Effective Business Process User Interfaces (Part 1)
- March 5, 2014
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This has been a theme of late. And it is worth talking about.
In a recent post, Andrew Paier discussed when to use custom UIs versus Coach View UIs in IBM BPM. The same talking points would apply to any product that also includes a UI-building capability. IBM BPM is just one concrete example of such a product suite, and just one concrete example of a BPM suite that provides such functionality (almost all BPM suites do).
Serendipitously, BPM.com is having the same discussion in a different framing – what does it take to have an effective BPM UI.
There are some great suggestions, but each one comes with traps that aren’t immediately apparent (the first batch are from Antoine Thomas):
1/ Think end user first from the design to the production, and make regular usability tests with different users, from the digital native to your grand mother 😉
Well, some of us are too old to have living grandmothers… Setting that aside, thinking end user first is a great philosophy, but we have to be careful. The trap is when the user is a fictional user or user community out there. Users (people!) need to be real people who can interact with you and share their experiences. Otherwise, when the UI designer says “you have to design it this way because we’re designing for the user first, and the user is always right! And, we are the experts on designing for the user!” You have no way to check their design opinions with data. As Eric Ries once said (paraphrased), the difference between vision and hallucination is real-world-testing. The difference between great design vision and hallucination is testing with real users.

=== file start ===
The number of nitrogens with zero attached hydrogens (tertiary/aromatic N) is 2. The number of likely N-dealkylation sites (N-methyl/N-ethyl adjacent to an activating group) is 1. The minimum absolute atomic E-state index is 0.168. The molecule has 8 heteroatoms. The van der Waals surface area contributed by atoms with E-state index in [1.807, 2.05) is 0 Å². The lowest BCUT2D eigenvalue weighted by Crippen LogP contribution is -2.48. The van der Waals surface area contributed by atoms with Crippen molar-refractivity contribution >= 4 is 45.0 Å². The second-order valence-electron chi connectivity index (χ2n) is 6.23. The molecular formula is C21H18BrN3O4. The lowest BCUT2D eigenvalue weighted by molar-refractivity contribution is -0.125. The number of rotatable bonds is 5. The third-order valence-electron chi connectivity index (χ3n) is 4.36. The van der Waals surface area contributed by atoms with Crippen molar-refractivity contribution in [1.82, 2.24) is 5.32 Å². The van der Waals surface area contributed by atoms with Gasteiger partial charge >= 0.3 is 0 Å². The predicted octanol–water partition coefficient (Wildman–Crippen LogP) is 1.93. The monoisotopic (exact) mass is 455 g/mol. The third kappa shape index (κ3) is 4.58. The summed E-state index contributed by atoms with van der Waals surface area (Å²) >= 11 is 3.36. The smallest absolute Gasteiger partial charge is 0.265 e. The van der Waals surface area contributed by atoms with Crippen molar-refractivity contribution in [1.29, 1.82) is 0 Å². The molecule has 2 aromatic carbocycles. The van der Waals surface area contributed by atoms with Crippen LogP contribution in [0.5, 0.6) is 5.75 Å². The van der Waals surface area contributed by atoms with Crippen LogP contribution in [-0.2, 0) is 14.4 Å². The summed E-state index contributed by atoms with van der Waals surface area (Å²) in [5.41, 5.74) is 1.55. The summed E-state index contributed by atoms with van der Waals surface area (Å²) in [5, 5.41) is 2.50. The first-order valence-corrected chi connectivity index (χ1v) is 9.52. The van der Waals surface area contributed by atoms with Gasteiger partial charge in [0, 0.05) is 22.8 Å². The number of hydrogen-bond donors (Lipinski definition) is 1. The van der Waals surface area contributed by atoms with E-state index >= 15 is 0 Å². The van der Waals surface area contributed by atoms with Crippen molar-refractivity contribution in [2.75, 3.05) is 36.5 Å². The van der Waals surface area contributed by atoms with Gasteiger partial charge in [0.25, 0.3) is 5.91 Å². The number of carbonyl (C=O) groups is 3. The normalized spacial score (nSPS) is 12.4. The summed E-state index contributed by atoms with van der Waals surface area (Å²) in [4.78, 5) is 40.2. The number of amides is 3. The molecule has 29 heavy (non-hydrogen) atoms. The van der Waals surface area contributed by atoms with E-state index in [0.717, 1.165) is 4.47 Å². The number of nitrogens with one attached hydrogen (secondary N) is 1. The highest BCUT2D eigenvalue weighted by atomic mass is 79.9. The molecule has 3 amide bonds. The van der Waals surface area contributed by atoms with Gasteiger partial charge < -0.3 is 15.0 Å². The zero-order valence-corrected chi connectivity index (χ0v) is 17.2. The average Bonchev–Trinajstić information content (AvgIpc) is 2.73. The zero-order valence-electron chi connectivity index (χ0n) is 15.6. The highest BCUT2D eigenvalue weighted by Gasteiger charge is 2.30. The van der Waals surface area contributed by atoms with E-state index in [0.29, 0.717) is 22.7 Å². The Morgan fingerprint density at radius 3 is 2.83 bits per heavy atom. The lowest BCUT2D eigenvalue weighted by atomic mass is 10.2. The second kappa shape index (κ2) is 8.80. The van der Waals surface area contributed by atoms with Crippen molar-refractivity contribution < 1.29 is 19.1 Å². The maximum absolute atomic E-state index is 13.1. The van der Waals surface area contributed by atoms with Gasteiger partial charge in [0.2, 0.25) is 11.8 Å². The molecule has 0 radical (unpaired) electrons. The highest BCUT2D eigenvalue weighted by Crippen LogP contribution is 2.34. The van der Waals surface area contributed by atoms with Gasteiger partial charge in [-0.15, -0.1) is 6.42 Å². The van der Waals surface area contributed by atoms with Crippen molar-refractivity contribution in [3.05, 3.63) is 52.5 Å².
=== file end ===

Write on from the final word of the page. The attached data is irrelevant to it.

2/ At the design level, think about the continuous improvements: how will you improve your UI after it goes to production? How will you collect feedback, and will you manage it to make more and more adoption of your UI to your end users ?
This is so important that most people miss it. How will you change your UI when your process changes – AFTER you go to production? How will you change your process when you’re UI changes after you go to production.
One of the bits of magic with BPM suites is that the battle to keep UI and back-end logic in sync is made much easier via built-in UI layers in these products. When you step away from that, you are losing a core benefit of the platform, and you won’t realize it. Everything will look fine in version 1, and you won’t know why it is so expensive to update versions later. And you won’t even notice the extra cost in version 1, but it is there. That technical and process debt will grow over time as the friction slows you down from updating your UIs and your processes.
4/ Too much information displayed killed the information. Maybe you should think mobile first, focus on what is most important. And not display, at all, information you would have add for a desktop version.
Yes. Too much information is the mind-killer. The Dune series got this one slightly wrong. It isn’t just fear (of change), it is also information that is the mind-killer because it causes information paralysis. Focus on relevant information. Think about the mobile app for checking in to your flight – the focus is on the relevant information and it is much less complicated than the keyboard-driven system the ticket agents use. No training on using these mobile apps is required. I don’t have to be an expert on the process, the app is.
In the next post, we’ll return to the idea of over-optimizing your User Interface, and the reason that BPM projects are run using agile/iterative methods, rather than waterfall methods.